Masks, Music, and Merlot with the Champaign-Urbana Symphony Orchestra
Last month I made my professional orchestra debut with the Champaign-Urbana Symphony Orchestra on their Halloween pops concert, featuring music from Phantom of the Opera (the reason I was called in,) Fantasia, and other spooky classics. I played on the Phantom selections as well as on a suite from Jaws.
While I'm friends with many of the musicians in the organization, I had never actually played with any of them, and was very nervous going into our only rehearsal, since I was slightly out of my element. The Phantom selections were comforting, as I have played that music what feels like a thousand times before. What I was not used to was playing it with others. I was surprised at how much my part was exposed, especially when I was playing a string patch; working through the music on my own, I thought for sure I was meant to be reinforcement for the actual string section, but I was the only player for a much larger portion of this section of the concert than I had guessed. It was fascinating discovering the way in which the string keyboard book interacts with the actual string section, and I'm not entirely sure I understand it still.
In the Jaws suite, I went into rehearsal expecting to double with the basses on the low half -step motive, and was surprised to learn during our first run that I was alone on that, as well. There were also a number of quick sections that I was struggling with in my own practice that I found out were doubled by the harp and marimba, which made them feel easier since I wasn't stressing about them as much. Being an electric keyboard player rather than a typical symphonic pianist, I also did some patch work to eliminate some nasty octave stuff. I was very proud of the work I did on this piece, and I think the ensemble sounded fantastic.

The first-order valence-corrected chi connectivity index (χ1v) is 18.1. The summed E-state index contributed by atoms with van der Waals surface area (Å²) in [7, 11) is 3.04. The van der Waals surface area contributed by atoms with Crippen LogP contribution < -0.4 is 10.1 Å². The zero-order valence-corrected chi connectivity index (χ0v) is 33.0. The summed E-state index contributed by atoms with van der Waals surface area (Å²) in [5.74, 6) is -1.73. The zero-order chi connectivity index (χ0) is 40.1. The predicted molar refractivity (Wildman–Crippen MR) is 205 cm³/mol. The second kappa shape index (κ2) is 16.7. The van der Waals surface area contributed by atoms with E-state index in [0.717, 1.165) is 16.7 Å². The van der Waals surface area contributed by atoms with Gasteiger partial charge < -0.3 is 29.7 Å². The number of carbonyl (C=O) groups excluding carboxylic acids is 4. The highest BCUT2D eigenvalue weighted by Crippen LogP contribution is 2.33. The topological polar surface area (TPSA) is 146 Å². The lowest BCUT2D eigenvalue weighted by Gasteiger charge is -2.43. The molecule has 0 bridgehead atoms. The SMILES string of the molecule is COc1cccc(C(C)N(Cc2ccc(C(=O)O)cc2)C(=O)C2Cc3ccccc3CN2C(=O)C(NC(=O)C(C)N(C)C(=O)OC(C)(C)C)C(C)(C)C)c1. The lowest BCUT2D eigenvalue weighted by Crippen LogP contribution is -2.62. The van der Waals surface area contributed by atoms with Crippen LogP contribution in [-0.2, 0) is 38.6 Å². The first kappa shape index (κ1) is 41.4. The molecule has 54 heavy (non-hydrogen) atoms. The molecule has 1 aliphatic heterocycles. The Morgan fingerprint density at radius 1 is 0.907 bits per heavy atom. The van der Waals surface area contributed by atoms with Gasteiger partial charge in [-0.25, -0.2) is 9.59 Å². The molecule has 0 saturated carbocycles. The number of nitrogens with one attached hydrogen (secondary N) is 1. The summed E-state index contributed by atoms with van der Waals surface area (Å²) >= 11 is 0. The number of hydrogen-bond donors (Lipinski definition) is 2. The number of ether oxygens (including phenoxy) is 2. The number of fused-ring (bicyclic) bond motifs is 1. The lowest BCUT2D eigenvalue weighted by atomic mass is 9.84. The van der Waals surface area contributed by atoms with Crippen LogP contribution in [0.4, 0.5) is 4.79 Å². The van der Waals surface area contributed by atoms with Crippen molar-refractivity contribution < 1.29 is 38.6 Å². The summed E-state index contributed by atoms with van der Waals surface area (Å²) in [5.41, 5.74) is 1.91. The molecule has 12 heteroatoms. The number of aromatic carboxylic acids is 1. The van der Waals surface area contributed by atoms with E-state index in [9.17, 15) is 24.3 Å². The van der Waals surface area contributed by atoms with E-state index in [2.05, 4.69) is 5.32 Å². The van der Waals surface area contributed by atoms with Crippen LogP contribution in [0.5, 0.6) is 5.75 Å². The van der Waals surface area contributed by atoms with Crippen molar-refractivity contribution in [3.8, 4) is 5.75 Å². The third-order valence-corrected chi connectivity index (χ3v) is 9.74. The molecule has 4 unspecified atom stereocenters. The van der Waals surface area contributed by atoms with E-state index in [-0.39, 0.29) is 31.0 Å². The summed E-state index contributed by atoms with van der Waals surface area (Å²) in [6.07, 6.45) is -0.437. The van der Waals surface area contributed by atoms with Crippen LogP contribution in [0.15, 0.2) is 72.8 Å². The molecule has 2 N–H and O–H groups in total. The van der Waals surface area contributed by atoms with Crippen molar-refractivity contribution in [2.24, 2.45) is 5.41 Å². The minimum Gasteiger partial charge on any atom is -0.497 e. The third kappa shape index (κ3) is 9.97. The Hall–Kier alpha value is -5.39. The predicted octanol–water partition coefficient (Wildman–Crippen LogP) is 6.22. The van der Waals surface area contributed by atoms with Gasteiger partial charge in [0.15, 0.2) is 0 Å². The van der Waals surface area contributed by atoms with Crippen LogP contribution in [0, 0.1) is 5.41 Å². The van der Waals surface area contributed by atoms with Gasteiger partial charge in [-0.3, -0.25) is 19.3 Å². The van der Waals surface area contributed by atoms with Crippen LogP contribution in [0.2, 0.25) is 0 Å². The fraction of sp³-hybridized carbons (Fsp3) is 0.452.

The remainder of the evening, I got to sit back and enjoy the rest of the program. I am very grateful for the opportunity to have played with these musicians, but I think it will be a while before I do any more symphonic work. It's so much less stressful in the pit!
See more pictures from the event here.